Tampa Bay was the launch­ing pad, but also a stop for re­fine­ment be­fore Woods would go on to Min­nesota and work with Pro Bowlers An­toine Win­field and Dar­ren Sharper and later a rookie corner­back, Xavier Rhodes; to Oak­land, where he would be paired with Hall of Fame­bound safety Charles Wood­son; and to Den­ver, where he has a quin­tet of elite de­fen­sive backs in Har­ris, Aqib Talib, Bradley Roby, T.J. Ward and Dar­ian Ste­wart.

“I al­ways was a big film watcher go­ing back to my high school,” Woods said. “But it re­ally took off when I got to Tampa with Mike Tom­lin. Mike taught me a dif­fer­ent way to watch tape, be­cause he used to play of­fense. I re­ally learned how to watch tape from an of­fen­sive per­spec­tive. It started in high school, but that’s when I re­ally got fine-tuned, with Mike Tom­lin.”

At­ten­tion to de­tail

Rhodes’ mem­o­ries of film ses­sions with Woods are vivid but far from unique. He re­mem­bers the ex­tended meet­ings and hours spent watch­ing cut-ups of first downs, sec­ond downs and third downs, red zone, two-minute foot­ball and more.

“Joe would keep you in the meet­ing room for­ever,” Rhodes said. “But it’s a good thing. One mem­ory I have of him: Every­body would be out of meet­ings, get­ting dressed for the prac­tice, and the DBs would still be in meet­ings watch­ing film. He was a dude that loves what he does. He al­ways wanted to cri­tique you and watch film.” More than even his play­ers could imag­ine. “I re­mem­ber Xavier, when we drafted him, he came in and said, ‘Hey, Coach, I hope you don’t get mad at me be­cause I’m go­ing to be in there watch­ing film with y’all all the time,’ ” Woods said. “I used to cut up all his tape and meet with him ev­ery Fri­day at the end of the week dur­ing the off­sea­son. Af­ter about a month he said, ‘Hey, Coach, I know I said I wanted to watch film, but you hold me hostage.’ ”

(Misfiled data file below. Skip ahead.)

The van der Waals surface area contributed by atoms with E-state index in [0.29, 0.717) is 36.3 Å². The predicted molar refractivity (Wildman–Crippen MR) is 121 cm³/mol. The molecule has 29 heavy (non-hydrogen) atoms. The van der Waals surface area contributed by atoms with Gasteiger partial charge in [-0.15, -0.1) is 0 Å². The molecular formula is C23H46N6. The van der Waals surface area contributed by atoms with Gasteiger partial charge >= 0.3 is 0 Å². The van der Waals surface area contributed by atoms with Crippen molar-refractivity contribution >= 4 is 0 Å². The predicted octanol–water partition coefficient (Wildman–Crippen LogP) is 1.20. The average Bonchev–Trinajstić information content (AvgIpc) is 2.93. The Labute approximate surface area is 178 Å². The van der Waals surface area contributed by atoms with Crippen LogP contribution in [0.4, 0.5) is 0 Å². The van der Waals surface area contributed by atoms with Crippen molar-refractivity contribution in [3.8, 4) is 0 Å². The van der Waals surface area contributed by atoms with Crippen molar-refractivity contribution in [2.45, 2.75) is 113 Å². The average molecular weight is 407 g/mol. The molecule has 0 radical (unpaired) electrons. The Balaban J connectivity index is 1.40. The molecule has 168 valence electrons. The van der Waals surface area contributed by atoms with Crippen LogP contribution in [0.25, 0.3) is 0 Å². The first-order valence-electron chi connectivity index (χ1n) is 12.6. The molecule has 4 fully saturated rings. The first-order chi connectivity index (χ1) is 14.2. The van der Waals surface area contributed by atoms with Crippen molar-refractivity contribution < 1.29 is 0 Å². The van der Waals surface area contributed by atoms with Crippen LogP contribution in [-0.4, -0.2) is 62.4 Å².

Rhodes’ story is a mir­ror im­age of oth­ers who have worked with Woods. Les­lie Fra­zier, the Ravens’ se­condary coach and former Vik­ings head coach, re­calls meet­ings in Min­nesota where Woods ref­er­enced dig routes run by a re­ceiver some six years prior.

“I’m like, ‘Man, Joe. I’m just think­ing about what hap­pened last week and you’re go­ing back five, six years,’ ” Fra­zier said. “That was Joe.”

Bron­cos corner­back Kayvon Web­ster said Woods will some­times dig up film decades old. Har­ris has said Woods “laps” him in film study to not only tip off his play­ers to op­po­nents’ for­ma­tions and sit­u­a­tional plays, but also the ten­den­cies and nu­ances of cer­tain re­ceivers.

“A lot of coaches in the league are just like, ‘Hey, this is your guy. You’re go­ing to just line up on him,’ ” Har­ris said. “But Joe is kind of like, ‘Hey, this is your guy. He’s good at this and this, and you might want to do this on him.’ So he gives you a lit­tle more.”

The Bron­cos (8-4) lead the NFL in pass de­fense (al­low­ing an av­er­age of 192.7 yards per game), in­ter­cep­tion re­turn yards (284) and points off take­aways (103) head­ing into Sun­day. Since the start of last sea­son, the Bron­cos have scored 10 de­fen­sive touch­downs, sec­ond­most in the league. Woods’ se­condary has ac­counted for seven.

That bag of tricks car­ries re­sults.

RJ San­gosti, The Den­ver Post

Bron­cos head coach Gary Ku­biak is a big fan of de­fen­sive backs coach Joe Woods, above. “He’s tremen­dous . ... He’s been special,” Ku­biak says.

Joe Woods, sec­ond from left, has come a long way since “mak­ing $187 ev­ery two weeks try­ing to fig­ure out how to make my car pay­ments and eat.” John Leyba, The Den­ver Post